Want to do a Q&A? 
Daniel Gross:
Q&A, yes. Sure. 
Speaker 3:
Do you have any experience with people who left a comfortable position at the corporation,  and then having to deal with ups and downs [inaudible] ? 
Geoff Ralston:
Can you please repeat the question? 
Daniel Gross:
Yeah, so the question was, for people that leave comfortable corporate positions, how they handle  the rollercoaster of a startup. I think … Yeah, so occasionally, you see founders who  … There’s basically two reactions to this. If you leave your kind of great job  at Google, and you go join a startup rollercoaster. One reaction is, a version, effectively.  Oh, I don’t want to deal with that, not focus on it, or I got  very used to having, taking an extra day off on the weekend, so I’m just  not gonna give that up. Those companies, sadly, don’t do well. And I think those  people are unhappy in the process while they’re doing it. Startups are ultimately, you’re playing  on expert mode, and it only makes sense if you’re gonna commit. A lot of  other people, I think most founders that we’ve worked with, humans are resilient. And so  you kind of figure it out. I think the real take on it is not  whether the person got too comfortable. It’s really like, are they innately interested in working  on the problem they’re working on? That’s what I think is going on with a  lot of those people, is they leave a Google to start a company because they  feel like they should start a company, as opposed to really being interested in making  something, if that makes sense. So that’s the thing I would focus on. Because if  you’re really interested in something, of course you’ll spend all day thinking about it. Sure. 
Speaker 4:
If you’re trying to minimize the amount of time you spend online, but your business  forces you to go on Facebook or Instagram or Twitter for whatever reason, how do  you recommend mitigating that problem, or dealing with the mental health effects of that? 
Daniel Gross:
Okay, so the question is, if you business kind of demands of you to be  online, how do you handle falling into the simple maximizer trap. One very funny thing  we used to do in my company is, we all had our monitors facing each  other, if that makes sense, and so there was kind of a circle. And there’s  a weird accountability that gets enforced when you do that. Of course, no one is  actually watching your monitor, they’re busy doing your own work. But you have a little  voice in your head that’s saying, maybe they are. So that’s a fun hack that  I think works quite well, kind of team enforceability. I think the other solution to  this is not really tackling that problem, but really focusing on something else, which is  growing as quickly as possible. And if you do, this will just have to be  a demon you slay in the process of growing as quickly as possible, ’cause you  cannot grow if you’re watching YouTube. Unless you’re watching your own videos. Yeah?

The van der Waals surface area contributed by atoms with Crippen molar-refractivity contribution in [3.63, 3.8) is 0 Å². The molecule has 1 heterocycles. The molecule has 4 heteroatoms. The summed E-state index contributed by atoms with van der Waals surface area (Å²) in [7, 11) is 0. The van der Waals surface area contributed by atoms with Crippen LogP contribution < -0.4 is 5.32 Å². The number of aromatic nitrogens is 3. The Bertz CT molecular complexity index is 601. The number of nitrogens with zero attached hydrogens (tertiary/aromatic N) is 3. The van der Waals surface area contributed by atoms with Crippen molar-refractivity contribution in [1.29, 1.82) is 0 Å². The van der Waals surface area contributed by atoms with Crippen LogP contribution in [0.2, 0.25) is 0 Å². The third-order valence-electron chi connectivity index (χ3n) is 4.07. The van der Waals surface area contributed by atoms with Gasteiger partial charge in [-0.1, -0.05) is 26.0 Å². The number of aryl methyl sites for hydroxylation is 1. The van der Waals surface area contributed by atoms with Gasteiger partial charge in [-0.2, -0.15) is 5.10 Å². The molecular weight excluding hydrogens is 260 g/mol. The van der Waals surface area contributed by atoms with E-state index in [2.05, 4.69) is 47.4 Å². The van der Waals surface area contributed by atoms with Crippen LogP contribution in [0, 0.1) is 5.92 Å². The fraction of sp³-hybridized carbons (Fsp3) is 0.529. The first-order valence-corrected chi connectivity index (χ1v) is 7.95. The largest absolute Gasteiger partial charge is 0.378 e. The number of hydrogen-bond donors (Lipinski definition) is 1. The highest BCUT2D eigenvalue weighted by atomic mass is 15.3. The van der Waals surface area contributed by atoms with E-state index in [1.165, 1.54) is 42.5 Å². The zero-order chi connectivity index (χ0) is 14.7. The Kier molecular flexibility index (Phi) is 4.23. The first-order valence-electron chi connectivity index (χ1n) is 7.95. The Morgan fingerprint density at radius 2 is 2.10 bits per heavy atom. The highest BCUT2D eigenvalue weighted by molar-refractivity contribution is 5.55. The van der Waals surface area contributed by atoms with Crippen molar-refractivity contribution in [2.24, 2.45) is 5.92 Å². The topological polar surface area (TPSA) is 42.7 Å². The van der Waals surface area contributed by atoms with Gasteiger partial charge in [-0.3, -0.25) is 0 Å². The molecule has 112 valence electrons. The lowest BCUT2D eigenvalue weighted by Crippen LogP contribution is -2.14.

Speaker 5:
Hi. I was wondering, what’s your personal mantra about startup life? Elon Musk says that  launching a company is, well, he had a friend that said, eating- 
Daniel Gross:
Chewing glass and staring into the abyss? 
Speaker 5:
Yes. And my personal line is, it’s an involuntary vow of poverty that requires a  zen-like state of mind. What’s yours? 
Daniel Gross:
Okay, so the question is, what’s my mantra regarding startups. I don’t know that I’m  smart enough to have a mantra about it. But probably if I were to have  one, it would be something akin to what I mentioned earlier. It’s like playing a  video game on expert mode, where the video game is really managing your own psychology  and trying to build a product that works. I do think we shouldn’t frame this  as something that is painful. I think there are a phenomenal amount of ups that  go with the downs, and for every Elon Musk quote where he’s chewing glass and  staring into the abyss, he also gets to see his roadster in space. That’s pretty  good. So yeah. So I think it’s just, I mean, you have to really enjoy  building stuff, ultimately. Yes? 
Speaker 6:
Thank you very much, Daniel. This has been fantastic. I really like how this sets  up a system of poor self alliance, and identifies [inaudible] . But I’ve also set  up some mentorship and communities to support myself. Is there something you would talk to  about how you found community, or creating something to support you as you fought through,  and what’s worked and what hasn’t? 
Daniel Gross: